And so, even in the furthest western reaches of earth, the festivities of the month of Tishrei come to an end. My first Tishrei in Israel in a decade. It’s easy to allow Israel to become just a place where you live, to allow daily life to be as trivial as anywhere else, whilst missing the magic as seen, for example, through the eyes of new Olim – the immigrants fulfilling a lifelong dream by becoming part of one of the greatest miracles in history.

However, even for the most idealistic individuals, it’s easy to quickly become disillusioned. The infamous Israeli bureaucracy, the speed at which everyone speaks and everything happens, the culture shock of people saying what they think, often at full volume. The fact that despite that although you may be fulfilling a dream, you still have to face reality, go to work, to study, to send your children to school, to go shopping. In short – to live life.

And now, just to add to the melee, we have elections looming.

I’m not a new Oleh. I made my first Aliyah when I was three. My second when I was twenty and my third just under six months ago. It sounds like a course in the history of Zionism. Three Aliyot. Either that, or a Monday and Thursday morning in shul.

However, the magic is still there. The miracle stands before our very eyes, but instead of simply appearing in front of us as a fait accompli, it takes us along for the ride. Israel doesn’t just exist – it lives. It grows because we tend to it. Judaism is allowed to thrive because, despite whatever internal and external pressures and disagreements exist (and they do exist), well, because we want it to thrive. Because we are as much a part of it as it is a part of us.

Living in the UK was, relatively speaking, easy. Antisemitism is present, but not an existential threat. Kosher food is easily available and thanks to some giant efforts is becoming even more so. Communal life, whilst never void of internal strife (after all, there’s no business like shul business), is present. Having family round the corner is also no bad thing, particularly for babysitting.

Last week, I spoke to someone who I hadn’t seen since my army days. She knew that we’d moved back to England, but hadn’t realised that we’d come back. She told me a little about her life over the last fifteen or so years, but particularly about her partner. An Israeli who moved to the USA for some time. He loved it. His business flourished. He made friends and even has some family there. He became more involved in Jewish life there than he ever was in Israel. And then, her words echoing my precise sentiment, he “came home.”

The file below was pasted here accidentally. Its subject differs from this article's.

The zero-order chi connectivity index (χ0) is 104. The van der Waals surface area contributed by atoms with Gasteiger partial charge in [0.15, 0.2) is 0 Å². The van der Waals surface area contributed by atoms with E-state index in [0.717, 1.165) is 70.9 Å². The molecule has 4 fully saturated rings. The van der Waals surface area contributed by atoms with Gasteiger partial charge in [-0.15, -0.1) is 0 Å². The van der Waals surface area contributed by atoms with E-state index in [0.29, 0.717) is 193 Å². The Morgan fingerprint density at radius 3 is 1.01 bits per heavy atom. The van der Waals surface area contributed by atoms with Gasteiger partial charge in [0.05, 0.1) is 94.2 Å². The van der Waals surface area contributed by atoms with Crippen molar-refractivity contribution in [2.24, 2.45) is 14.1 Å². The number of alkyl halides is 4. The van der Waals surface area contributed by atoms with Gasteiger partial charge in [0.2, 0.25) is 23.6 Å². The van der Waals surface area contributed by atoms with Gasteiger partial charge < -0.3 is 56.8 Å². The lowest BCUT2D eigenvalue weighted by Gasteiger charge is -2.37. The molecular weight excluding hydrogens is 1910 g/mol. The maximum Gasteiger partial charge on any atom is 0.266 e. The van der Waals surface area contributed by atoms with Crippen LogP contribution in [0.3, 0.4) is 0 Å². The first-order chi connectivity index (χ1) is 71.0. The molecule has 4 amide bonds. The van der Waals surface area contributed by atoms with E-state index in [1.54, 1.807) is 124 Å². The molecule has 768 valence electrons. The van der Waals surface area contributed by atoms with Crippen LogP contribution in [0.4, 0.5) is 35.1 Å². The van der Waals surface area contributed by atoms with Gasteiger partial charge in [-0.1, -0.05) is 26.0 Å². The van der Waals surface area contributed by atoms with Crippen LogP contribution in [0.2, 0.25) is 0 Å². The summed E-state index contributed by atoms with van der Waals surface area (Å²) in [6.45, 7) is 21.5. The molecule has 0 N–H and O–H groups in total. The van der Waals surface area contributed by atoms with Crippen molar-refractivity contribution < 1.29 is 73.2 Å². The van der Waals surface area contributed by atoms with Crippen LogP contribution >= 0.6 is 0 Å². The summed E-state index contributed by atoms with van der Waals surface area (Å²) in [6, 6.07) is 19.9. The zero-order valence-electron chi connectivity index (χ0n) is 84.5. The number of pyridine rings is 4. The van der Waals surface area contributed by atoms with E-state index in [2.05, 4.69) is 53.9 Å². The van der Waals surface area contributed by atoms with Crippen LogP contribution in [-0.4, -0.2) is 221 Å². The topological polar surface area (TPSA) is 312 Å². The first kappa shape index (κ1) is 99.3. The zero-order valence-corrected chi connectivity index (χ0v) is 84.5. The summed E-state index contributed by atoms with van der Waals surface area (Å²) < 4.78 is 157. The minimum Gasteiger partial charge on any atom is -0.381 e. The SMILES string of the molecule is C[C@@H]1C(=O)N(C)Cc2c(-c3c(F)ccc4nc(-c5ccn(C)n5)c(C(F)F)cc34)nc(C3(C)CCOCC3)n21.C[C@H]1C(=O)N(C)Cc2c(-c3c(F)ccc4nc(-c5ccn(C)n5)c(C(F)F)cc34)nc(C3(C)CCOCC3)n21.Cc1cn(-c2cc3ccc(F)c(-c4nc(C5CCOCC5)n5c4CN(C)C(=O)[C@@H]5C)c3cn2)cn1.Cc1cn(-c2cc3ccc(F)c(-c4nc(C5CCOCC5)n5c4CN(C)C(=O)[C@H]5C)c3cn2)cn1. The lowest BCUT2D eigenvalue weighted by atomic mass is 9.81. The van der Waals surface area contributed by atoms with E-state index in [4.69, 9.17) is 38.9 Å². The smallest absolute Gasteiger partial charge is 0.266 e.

A home takes some building. A lot of that building work has happened over the past few decades, raising a country from razed ground. We even read over Succot how King Solomon spoke of “a time for all things under the heavens.” We have been through the times of destruction. Now, the time for building is here and ever-present.

Those of you who know me from the UK will be more than surprised to hear that I have actually joined a shul. I’m a bona fide shul member for the first time since the previous Tishrei that I spent in Israel, ten years ago. It is a community that makes me feel at home not only because of where and who they are, but of who and what they strive to be. That same desire to grow that has made Israel what it is today, the same willingness to accept all those who seek somewhere new and welcoming. It is a mix of Israelis and Olim, both new and old, and old and young.

At the moment, they gather in a local school, setting up the temporary seats and putting them away again every week. The permanent building is under construction and, as someone in shul alluded to over the holidays, hopefully by next Succot we would have moved from our temporary structure to the permanent one.

Building takes time, effort, planning and investment. A large amount has already been raised, much of it from within the community itself. The foundations come from within, but external support is required. Whether you live within Israel or outside, you can be a part of building another corner of the land. Donations can be made directly on the community’s website, building the shul brick by brick. Dedication of a shul, or an item in a shul, is a wonderful way to celebrate a joyous occasion or memorialise a loved one. Doing so in a new, vibrant, community in Israel is an opportunity to ensure that name lives on for a long time to come. There are still several items on that list that are looking for sponsors.

The magic of Israel and of Judaism is perpetuated not just by the constant stream of new Olim or returning residents, but by the sheer, continuing desire of people who hand-in-hand dream a dream and build a reality.

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